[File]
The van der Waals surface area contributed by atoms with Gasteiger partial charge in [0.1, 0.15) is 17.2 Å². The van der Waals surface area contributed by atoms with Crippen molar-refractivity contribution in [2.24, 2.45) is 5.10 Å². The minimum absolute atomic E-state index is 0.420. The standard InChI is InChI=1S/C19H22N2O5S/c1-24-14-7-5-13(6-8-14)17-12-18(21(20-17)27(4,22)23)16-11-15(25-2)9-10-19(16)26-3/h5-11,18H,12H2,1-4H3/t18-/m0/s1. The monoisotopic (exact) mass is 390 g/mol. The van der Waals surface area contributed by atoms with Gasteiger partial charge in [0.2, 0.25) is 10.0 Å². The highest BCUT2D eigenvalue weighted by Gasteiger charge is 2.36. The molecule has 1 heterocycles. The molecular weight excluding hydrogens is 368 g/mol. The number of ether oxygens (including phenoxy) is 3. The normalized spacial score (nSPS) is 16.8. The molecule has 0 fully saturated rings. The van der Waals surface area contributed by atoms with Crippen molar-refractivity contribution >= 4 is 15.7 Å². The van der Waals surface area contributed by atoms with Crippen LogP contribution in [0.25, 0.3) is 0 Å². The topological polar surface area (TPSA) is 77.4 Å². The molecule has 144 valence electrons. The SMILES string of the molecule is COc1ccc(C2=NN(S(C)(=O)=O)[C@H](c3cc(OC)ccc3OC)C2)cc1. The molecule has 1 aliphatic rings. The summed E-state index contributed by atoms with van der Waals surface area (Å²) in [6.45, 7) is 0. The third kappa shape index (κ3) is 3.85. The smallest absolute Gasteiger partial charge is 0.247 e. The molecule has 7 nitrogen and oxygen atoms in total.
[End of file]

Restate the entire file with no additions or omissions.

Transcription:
The van der Waals surface area contributed by atoms with Gasteiger partial charge in [0.1, 0.15) is 17.2 Å². The van der Waals surface area contributed by atoms with Crippen molar-refractivity contribution in [2.24, 2.45) is 5.10 Å². The minimum absolute atomic E-state index is 0.420. The standard InChI is InChI=1S/C19H22N2O5S/c1-24-14-7-5-13(6-8-14)17-12-18(21(20-17)27(4,22)23)16-11-15(25-2)9-10-19(16)26-3/h5-11,18H,12H2,1-4H3/t18-/m0/s1. The monoisotopic (exact) mass is 390 g/mol. The van der Waals surface area contributed by atoms with Gasteiger partial charge in [0.2, 0.25) is 10.0 Å². The highest BCUT2D eigenvalue weighted by Gasteiger charge is 2.36. The molecule has 1 heterocycles. The molecular weight excluding hydrogens is 368 g/mol. The number of ether oxygens (including phenoxy) is 3. The normalized spacial score (nSPS) is 16.8. The molecule has 0 fully saturated rings. The van der Waals surface area contributed by atoms with Crippen molar-refractivity contribution >= 4 is 15.7 Å². The van der Waals surface area contributed by atoms with Crippen LogP contribution in [0.25, 0.3) is 0 Å². The topological polar surface area (TPSA) is 77.4 Å². The molecule has 144 valence electrons. The SMILES string of the molecule is COc1ccc(C2=NN(S(C)(=O)=O)[C@H](c3cc(OC)ccc3OC)C2)cc1. The molecule has 1 aliphatic rings. The summed E-state index contributed by atoms with van der Waals surface area (Å²) in [6.45, 7) is 0. The third kappa shape index (κ3) is 3.85. The smallest absolute Gasteiger partial charge is 0.247 e. The molecule has 7 nitrogen and oxygen atoms in total.